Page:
4) Talk About Your Brand
Don’t spend too much time talking about yourself though. You need to introduce your business to the audience as well. Tell your audience why your brand exists, what it is about, what are its offerings, what are its specialities, what's the scale of the business, if it is something that runs through your family, etc.
Talk about your team, and how your coworkers add value to your brand. Explain your shared purpose together as a brand, and what you are striving to achieve. All this works together to give your audience more reasons to trust your business and the products you have to offer. Not to mention, talking about your brand’s purpose is a great way to attract fresh talent that will be willing to be a part of your brands ‘legacy for a smaller paycheck.
5) Add A Call To Action
You’re not making this video just for kicks. You want your viewers to take a certain action. Whether it’s to reach out to you for a certain project, or to check out your brand and the products you have on offer, you need to guide your audience to the next step. This is why you need to spend some time and think about your CTA.
You could add a link to your website on the video. Video platforms like Wistia and VideoForm let you add an interactive CTA button within the video itself, allowing you to drive your audience to the next step more effectively and boost the conversion rates on your video. Don't forget to ask them to like, share and subscribe! Saying this in your video will get the audience to act on your video and improve engagement rates.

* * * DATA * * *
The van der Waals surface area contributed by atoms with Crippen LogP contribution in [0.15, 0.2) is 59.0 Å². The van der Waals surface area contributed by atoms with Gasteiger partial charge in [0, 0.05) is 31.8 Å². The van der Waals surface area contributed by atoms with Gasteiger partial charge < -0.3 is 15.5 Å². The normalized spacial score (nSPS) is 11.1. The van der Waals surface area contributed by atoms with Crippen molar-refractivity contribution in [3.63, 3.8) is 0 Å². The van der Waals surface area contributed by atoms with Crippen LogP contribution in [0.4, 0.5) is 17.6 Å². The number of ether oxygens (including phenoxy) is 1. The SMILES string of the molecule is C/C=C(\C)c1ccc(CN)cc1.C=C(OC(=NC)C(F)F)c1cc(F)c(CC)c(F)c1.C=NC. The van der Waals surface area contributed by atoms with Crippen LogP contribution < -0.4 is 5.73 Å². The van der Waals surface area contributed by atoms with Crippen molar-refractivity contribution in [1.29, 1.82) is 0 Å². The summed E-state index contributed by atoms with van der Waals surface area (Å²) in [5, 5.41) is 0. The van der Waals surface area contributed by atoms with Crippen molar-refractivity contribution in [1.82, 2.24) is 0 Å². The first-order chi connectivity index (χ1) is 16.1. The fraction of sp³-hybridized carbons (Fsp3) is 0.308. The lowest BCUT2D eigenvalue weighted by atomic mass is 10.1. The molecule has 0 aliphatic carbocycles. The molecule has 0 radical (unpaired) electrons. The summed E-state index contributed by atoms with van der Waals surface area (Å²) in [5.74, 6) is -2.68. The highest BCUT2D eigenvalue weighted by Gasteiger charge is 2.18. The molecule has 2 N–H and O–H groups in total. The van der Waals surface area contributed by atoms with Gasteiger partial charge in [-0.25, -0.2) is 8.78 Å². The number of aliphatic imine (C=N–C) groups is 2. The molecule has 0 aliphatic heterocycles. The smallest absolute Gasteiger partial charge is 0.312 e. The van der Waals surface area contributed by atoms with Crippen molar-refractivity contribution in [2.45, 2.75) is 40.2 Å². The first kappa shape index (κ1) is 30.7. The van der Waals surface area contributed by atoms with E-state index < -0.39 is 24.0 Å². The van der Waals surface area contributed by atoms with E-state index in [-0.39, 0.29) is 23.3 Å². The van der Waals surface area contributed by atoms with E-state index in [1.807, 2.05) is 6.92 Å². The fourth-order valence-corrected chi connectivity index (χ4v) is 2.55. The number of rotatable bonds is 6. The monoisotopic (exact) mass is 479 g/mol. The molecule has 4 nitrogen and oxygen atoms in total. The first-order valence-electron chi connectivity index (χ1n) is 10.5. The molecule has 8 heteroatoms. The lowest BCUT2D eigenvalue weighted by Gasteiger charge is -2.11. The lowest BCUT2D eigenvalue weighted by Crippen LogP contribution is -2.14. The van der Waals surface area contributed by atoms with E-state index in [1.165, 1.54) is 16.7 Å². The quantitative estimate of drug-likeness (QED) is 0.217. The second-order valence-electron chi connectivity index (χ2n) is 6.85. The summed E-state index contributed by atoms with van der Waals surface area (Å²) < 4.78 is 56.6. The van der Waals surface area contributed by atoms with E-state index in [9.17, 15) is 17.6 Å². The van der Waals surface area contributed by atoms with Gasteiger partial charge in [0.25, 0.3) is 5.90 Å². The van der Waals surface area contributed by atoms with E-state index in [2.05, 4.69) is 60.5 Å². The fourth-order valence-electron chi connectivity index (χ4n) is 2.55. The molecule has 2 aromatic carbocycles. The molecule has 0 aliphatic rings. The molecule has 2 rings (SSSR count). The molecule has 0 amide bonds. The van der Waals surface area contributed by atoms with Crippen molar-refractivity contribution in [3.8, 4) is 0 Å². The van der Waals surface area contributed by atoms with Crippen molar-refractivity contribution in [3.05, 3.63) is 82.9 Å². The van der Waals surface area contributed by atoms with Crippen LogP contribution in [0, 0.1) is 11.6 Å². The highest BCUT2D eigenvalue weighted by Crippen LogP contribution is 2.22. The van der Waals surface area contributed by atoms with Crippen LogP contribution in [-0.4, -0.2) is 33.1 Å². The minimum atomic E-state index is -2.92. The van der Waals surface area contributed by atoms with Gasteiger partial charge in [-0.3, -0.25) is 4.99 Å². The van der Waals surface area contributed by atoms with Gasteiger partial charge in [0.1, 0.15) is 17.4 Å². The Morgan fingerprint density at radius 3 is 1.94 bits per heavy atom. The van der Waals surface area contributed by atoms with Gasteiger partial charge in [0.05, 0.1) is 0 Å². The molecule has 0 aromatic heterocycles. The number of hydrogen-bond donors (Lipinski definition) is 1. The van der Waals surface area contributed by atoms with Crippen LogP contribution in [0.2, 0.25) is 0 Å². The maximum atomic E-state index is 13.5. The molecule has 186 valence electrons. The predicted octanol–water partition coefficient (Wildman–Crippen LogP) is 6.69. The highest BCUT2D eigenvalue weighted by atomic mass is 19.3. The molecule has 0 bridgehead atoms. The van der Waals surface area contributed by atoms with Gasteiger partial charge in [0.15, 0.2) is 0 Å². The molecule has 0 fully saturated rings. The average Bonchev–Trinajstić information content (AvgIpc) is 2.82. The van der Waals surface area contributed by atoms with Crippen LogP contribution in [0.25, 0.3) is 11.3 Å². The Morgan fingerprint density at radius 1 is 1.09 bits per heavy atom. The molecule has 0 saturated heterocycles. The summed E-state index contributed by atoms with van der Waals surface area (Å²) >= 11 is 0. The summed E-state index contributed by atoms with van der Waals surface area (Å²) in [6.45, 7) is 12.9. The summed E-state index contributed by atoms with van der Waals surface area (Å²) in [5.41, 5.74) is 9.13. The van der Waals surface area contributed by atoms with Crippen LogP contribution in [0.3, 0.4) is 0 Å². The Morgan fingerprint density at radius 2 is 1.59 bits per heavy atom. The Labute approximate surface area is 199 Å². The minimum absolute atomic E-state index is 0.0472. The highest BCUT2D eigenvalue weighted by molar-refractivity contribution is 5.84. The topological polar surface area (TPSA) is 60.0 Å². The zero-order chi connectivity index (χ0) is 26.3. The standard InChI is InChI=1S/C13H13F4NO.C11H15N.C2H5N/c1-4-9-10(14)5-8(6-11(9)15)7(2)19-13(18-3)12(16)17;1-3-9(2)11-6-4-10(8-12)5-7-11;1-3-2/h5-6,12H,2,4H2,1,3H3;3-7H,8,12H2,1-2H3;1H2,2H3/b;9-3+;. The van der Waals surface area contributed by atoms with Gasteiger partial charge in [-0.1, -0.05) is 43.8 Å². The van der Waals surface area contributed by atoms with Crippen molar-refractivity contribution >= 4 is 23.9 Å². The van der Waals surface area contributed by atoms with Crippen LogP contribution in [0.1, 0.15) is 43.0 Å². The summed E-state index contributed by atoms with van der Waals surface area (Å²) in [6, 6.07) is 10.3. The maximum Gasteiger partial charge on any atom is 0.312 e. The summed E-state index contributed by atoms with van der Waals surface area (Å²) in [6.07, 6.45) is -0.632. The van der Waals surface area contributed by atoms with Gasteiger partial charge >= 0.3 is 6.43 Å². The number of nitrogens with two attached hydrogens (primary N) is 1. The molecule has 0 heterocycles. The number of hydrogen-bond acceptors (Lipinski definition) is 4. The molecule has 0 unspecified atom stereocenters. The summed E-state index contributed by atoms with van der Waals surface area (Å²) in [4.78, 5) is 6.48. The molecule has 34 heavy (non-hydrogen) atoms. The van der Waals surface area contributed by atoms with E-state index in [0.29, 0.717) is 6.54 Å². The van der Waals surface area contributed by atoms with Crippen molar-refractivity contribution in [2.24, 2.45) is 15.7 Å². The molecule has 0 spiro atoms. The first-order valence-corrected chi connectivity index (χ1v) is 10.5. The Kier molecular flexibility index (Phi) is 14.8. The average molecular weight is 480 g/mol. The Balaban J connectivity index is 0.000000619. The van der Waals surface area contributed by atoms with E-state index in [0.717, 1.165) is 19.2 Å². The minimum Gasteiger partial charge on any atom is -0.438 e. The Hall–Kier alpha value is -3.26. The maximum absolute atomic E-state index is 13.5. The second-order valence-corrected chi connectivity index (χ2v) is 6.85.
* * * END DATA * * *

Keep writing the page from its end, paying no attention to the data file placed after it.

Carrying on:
6) Add personalization to your video
There are a number of ways that you can add personalization to your video. One example is to add a personal message at the beginning or end of the video. This could be a brief greeting, a thank-you message, or simply a way to let your viewers know who you are.
In addition, personalization can help you target specific demographics or interest groups that are most likely to be interested in your product or service. For example, if you sell products for children, you could include a personal story about how your product has helped a child in need. By taking the time to add personalization to your video content, you can create a powerful and memorable connection with your audience.
7) Watch The Video Length
Though there isn't any hard and fast rule for how long your video should be, a lot depends on the type of content you’re creating and the type of audience you’re targeting. Also, the platform where you plan on putting it plays a role in the duration for your video. If you plan on posting the video to your own website then you can play around with your video’s length.